John LeCarré (www.johnlecarre.com)

Penguin Viking (www.penguinrandomhouse.co.uk)


Living out his retirement on the family farm in Brittany, Peter Guillam is surprised when he receives a summons from his old employer, Britain’s Secret Service, better known as the Circus. An old case – the case that drove Guillam’s boss, George Smiley, into retirement in the early 1960s – has come back to haunt the Circus, and Guillam is to be offered as sacrificial lamb, to appease the children of Alec Leamas and Liz Gold, who are looking for compensation. As Guillam works through the archives, and compares the official record to his own memories of the operation, he finds himself confronted time and again by a single question: where is Smiley, the brains behind Windfall, and the man to whom a much younger Peter Guillam once reported?

John LeCarré’s much-hyped new novel takes the reader back into the world of espionage that he created in his 1961 debut, Call for the Dead and, in fact, re-examines the stories of some of the characters from that novel, and from its follow-up, The Spy Who Came in from the Cold. At the centre of the story, we find Peter Guillam, once George Smiley’s right-hand man, now an ageing retiree living the quiet life in rural France. A summons brings him to London and the headquarters of British Secret Service, still known affectionately as the Circus, despite the fact that the offices on Cambridge Circus have long since been replaced by the behemoth in Vauxhall. What he encounters is a Service that has changed almost beyond recognition from the Cold War institution to whom he gave his formative years.

He has been called to give account of Operation Windfall, and the subsequent deaths of Alec Leamas and Elizabeth Gold in East Berlin, events which are described in LeCarré’s earliest Circus novels. Guillam’s neck, it seems, is on the line, the Service attempting to respond to a lawsuit from the children of the British spies in question. As he works through documents that are half a century old, Guillam’s first-person narrative allows him to share the true story with the reader, and we watch, engrossed, as he attempts to keep the official narrative and the true version of events separate after so long out of the game.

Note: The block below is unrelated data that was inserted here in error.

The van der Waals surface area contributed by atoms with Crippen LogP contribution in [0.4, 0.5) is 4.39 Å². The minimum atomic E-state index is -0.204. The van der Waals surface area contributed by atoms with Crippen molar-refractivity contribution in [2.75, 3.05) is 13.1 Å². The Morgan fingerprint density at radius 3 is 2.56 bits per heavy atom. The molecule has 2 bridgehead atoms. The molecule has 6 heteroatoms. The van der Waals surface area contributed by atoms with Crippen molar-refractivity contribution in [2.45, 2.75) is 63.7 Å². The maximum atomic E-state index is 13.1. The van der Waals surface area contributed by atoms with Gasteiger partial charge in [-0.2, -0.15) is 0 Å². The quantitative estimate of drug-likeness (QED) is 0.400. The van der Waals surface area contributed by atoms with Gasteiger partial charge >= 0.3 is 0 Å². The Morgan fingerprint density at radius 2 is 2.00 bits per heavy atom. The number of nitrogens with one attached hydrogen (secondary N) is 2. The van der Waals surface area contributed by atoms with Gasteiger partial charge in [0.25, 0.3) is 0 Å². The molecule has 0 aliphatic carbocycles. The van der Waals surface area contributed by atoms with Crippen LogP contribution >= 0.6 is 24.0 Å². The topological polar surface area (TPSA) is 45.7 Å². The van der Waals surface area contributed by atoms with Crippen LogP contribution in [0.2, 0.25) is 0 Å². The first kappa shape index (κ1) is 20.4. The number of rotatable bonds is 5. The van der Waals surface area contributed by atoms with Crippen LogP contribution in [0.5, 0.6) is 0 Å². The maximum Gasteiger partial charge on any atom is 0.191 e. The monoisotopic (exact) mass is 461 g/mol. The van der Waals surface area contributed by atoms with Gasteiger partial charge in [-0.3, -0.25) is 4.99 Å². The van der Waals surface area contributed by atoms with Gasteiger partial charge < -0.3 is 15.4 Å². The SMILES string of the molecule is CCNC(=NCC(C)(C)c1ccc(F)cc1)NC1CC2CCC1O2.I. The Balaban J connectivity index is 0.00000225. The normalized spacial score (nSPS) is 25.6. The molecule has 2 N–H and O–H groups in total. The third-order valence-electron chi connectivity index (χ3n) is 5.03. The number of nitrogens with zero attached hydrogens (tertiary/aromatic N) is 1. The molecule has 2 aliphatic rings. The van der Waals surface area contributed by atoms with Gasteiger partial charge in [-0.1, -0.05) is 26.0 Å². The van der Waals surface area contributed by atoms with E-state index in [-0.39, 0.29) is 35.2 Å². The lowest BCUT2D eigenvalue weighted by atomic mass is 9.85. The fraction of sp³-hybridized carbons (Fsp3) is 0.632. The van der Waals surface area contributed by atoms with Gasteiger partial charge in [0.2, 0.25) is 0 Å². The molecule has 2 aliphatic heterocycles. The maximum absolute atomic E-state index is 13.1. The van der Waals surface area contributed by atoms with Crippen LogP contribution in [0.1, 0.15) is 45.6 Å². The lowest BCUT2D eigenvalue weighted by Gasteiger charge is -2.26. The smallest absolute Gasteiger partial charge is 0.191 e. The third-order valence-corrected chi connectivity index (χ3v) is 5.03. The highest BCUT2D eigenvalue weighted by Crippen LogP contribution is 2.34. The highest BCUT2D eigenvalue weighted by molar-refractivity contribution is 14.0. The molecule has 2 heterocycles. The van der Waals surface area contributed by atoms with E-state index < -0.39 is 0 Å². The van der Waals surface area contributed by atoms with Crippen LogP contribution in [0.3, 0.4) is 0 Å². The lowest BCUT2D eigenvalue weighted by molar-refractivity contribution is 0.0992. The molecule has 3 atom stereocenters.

LeCarré presents the story as a series of flashbacks, alternating between Guillam the octogenarian and the much younger Guillam who was up to his neck in the operations in question. What we find are two completely different worlds, and two completely different versions of the Circus – this new, accountable Service, run by civilians and lawyers, against a much grittier organisation, small groups of men who met in dark, smoke-filled rooms, their destinies decided by the whim of Control and the operational nous of George Smiley. Guillam, despite his age and lack of practice, still finds that tradecraft comes as second nature, and it’s interesting to watch as he runs rings around his modern-day counterparts.

George Smiley, the indisputable star of LeCarré’s Circus novels, is conspicuous for much of the book by his absence. Why, we wonder along with Guillam, is he not here answering these questions? Is he dead? Has the Circus lost track of him? If Guillam still has the touch, we discover, then Smiley is leaps and bounds beyond even him. But we relish the brief glimpses we catch of him, regardless of time period, the chance to revisit with one of spy fiction’s most iconic and enduring characters.

I am a relative newcomer to the world of George Smiley, having only read his first two novels thus far, so I suspect I will be missing much of the history here. My knowledge of Operation Windfall and the fate of Alec Leamas are enough to give me a foothold in A Legacy of Spies that allowed me to enjoy the story. It’s a dark and gritty story, as we might expect from LeCarré, though one shot through with a dry humour that comes mainly from watching a man from a different time attempting to navigate the world of modern espionage. It’s a fitting closing chapter to the author’s long-running series, and shows that LeCarré is as sharp as ever, a writer who is still able to draw readers fully into the story and the world that it inhabits.

Not a book for the virgin John LeCarré reader, A Legacy of Spies requires some knowledge of the books that have come before, though not necessarily all. I have no doubt that long-time readers of LeCarré’s work will have taken more away from the story than I did with my more limited exposure to his novels, but there is plenty here for even the most casual reader of his work. Complex and engaging, it’s a fine addition to this long-running series, and one that should be on the radar of any fan of fine espionage fiction.

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